Wednesday, July 15, 2020

Once in a Blood Moon





Southern Historical
Date Published: June 11, 2020
Publisher: Acorn Publishing

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Heaven Hill Plantation, upriver from Georgetown, South Carolina, 1807: Sixteen-year-old Alexandra Degambia is the daughter of a wealthy African American planter and a social-climbing mother who can pass for white. Balancing on the tightrope between girlhood and the complicated adult world of Low-Country society is a treacherous undertaking.


Early Reviews

Alexandra is a tenacious heroine who’s easy to root for, and the author elegantly articulates her precarious position between white and black society. Overall, this novel explores issues of equality and personal freedom in thought-provoking ways.

Sharp writing, an original plot, and a strong female protagonist make for an engrossing read.
-Kirkus Review

This tale of desperation, injustice and courage is a much needed addition to our grasp of our nation's history. A 5-star reading experience. Highly recommend!"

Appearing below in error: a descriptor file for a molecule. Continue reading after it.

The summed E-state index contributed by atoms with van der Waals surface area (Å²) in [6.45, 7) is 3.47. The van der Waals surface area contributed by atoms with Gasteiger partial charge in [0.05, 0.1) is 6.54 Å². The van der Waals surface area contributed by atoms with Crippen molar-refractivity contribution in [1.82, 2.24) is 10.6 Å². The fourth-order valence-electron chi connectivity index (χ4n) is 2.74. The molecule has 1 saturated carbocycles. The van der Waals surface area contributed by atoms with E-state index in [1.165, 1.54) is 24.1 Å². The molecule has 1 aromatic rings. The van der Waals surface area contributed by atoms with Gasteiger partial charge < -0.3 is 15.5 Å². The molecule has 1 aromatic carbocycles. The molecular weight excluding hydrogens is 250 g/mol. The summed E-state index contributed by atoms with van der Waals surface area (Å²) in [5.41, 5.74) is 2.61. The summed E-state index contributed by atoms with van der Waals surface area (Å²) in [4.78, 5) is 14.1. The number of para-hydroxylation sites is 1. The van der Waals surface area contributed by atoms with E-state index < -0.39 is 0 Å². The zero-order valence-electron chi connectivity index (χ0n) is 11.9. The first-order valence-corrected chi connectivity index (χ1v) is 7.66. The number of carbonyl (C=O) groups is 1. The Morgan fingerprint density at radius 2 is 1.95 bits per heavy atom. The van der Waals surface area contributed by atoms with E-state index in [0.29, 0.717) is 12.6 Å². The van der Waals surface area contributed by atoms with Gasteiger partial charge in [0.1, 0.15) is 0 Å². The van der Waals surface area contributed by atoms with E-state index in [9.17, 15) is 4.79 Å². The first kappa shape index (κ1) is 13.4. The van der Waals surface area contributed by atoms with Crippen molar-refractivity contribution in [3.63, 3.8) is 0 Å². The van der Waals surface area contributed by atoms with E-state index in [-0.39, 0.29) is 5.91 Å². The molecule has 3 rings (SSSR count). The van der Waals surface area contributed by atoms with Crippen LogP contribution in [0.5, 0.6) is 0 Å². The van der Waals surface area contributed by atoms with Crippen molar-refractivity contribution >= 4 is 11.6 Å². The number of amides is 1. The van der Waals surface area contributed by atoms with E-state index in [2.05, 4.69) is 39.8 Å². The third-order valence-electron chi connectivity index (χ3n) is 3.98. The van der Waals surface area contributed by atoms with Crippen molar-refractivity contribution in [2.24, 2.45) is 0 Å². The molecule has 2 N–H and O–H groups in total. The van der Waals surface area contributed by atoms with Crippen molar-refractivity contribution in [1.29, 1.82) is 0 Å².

Laura Taylor – 6-Time Romantic Times Award Winner

About the Author

Dorothea Hubble Bonneau is an award-winning novelist, produced playwright and optioned screenwriter. Inspired by a quest for justice, her work is informed by her love of family, nature, and the literary arts.

Dorothea is a member of Author’s Guild, Women in Film, Squaw Valley Community of Writers, Aspen Summer Words Alumni, and Historical Writers of America.

Contact Links

Twitter: @DorotheaBonneau
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more personal "stuff" about Dorothea Hubble Bonneau...

Does this book have a special meaning to you?

Once in a Blood Moon has a special meaning to me because it was inspired by the life of my ancestor: John Fowler was born in 1799 in North Carolina. When he was a little boy, his mother and father moved his family consisting of two brothers and three sisters to South Carolina. His father took ill shortly afterward and died. The mother took the three girls back to North Carolina, but the boys were indentured on separate plantations. The following is from a biographical account writing by W.T. Dugan, printed in the Emporia Kansas Gazette in 1906:

“The third boy (John Fowler, my ancestor) was placed side by side with his dark skinned human brother chattel. He was  treated as a common slave….

“He made friends and confidants of his dark skinned fellow laborers…plans were laid, schemes thought up and many whispered conferences in the darkness of the night were held for his freedom that he might rejoin his mother.”